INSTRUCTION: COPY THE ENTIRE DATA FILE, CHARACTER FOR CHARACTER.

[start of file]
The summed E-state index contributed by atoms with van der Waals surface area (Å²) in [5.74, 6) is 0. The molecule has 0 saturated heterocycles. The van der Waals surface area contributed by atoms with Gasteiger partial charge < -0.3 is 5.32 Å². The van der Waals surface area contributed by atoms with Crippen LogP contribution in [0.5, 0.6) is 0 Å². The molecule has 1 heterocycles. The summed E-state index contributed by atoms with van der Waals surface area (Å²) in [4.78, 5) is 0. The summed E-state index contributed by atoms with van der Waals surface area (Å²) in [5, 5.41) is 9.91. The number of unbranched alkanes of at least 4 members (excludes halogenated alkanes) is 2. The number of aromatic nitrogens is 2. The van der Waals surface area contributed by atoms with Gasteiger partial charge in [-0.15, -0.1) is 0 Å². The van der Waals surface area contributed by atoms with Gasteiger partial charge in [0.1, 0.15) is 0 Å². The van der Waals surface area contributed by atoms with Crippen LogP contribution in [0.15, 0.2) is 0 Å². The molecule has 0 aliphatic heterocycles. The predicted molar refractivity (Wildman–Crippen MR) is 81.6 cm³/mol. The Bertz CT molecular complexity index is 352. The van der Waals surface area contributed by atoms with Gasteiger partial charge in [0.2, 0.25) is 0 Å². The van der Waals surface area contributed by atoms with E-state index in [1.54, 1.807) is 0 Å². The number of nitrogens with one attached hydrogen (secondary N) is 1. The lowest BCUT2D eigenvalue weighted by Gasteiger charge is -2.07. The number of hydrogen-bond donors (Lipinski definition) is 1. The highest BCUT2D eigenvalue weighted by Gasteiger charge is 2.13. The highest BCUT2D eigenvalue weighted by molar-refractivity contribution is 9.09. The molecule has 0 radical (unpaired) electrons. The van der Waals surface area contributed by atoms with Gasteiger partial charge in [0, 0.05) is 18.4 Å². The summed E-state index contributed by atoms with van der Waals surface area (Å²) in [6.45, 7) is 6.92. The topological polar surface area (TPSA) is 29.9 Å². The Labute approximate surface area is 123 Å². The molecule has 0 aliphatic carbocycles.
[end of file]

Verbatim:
The summed E-state index contributed by atoms with van der Waals surface area (Å²) in [5.74, 6) is 0. The molecule has 0 saturated heterocycles. The van der Waals surface area contributed by atoms with Gasteiger partial charge < -0.3 is 5.32 Å². The van der Waals surface area contributed by atoms with Crippen LogP contribution in [0.5, 0.6) is 0 Å². The molecule has 1 heterocycles. The summed E-state index contributed by atoms with van der Waals surface area (Å²) in [4.78, 5) is 0. The summed E-state index contributed by atoms with van der Waals surface area (Å²) in [5, 5.41) is 9.91. The number of unbranched alkanes of at least 4 members (excludes halogenated alkanes) is 2. The number of aromatic nitrogens is 2. The van der Waals surface area contributed by atoms with Gasteiger partial charge in [-0.15, -0.1) is 0 Å². The van der Waals surface area contributed by atoms with Gasteiger partial charge in [0.1, 0.15) is 0 Å². The van der Waals surface area contributed by atoms with Crippen LogP contribution in [0.15, 0.2) is 0 Å². The molecule has 0 aliphatic heterocycles. The predicted molar refractivity (Wildman–Crippen MR) is 81.6 cm³/mol. The Bertz CT molecular complexity index is 352. The van der Waals surface area contributed by atoms with Gasteiger partial charge in [0.2, 0.25) is 0 Å². The van der Waals surface area contributed by atoms with E-state index in [1.54, 1.807) is 0 Å². The number of nitrogens with one attached hydrogen (secondary N) is 1. The lowest BCUT2D eigenvalue weighted by Gasteiger charge is -2.07. The number of hydrogen-bond donors (Lipinski definition) is 1. The highest BCUT2D eigenvalue weighted by Gasteiger charge is 2.13. The highest BCUT2D eigenvalue weighted by molar-refractivity contribution is 9.09. The molecule has 0 radical (unpaired) electrons. The van der Waals surface area contributed by atoms with Gasteiger partial charge in [0, 0.05) is 18.4 Å². The summed E-state index contributed by atoms with van der Waals surface area (Å²) in [6.45, 7) is 6.92. The topological polar surface area (TPSA) is 29.9 Å². The Labute approximate surface area is 123 Å². The molecule has 0 aliphatic carbocycles.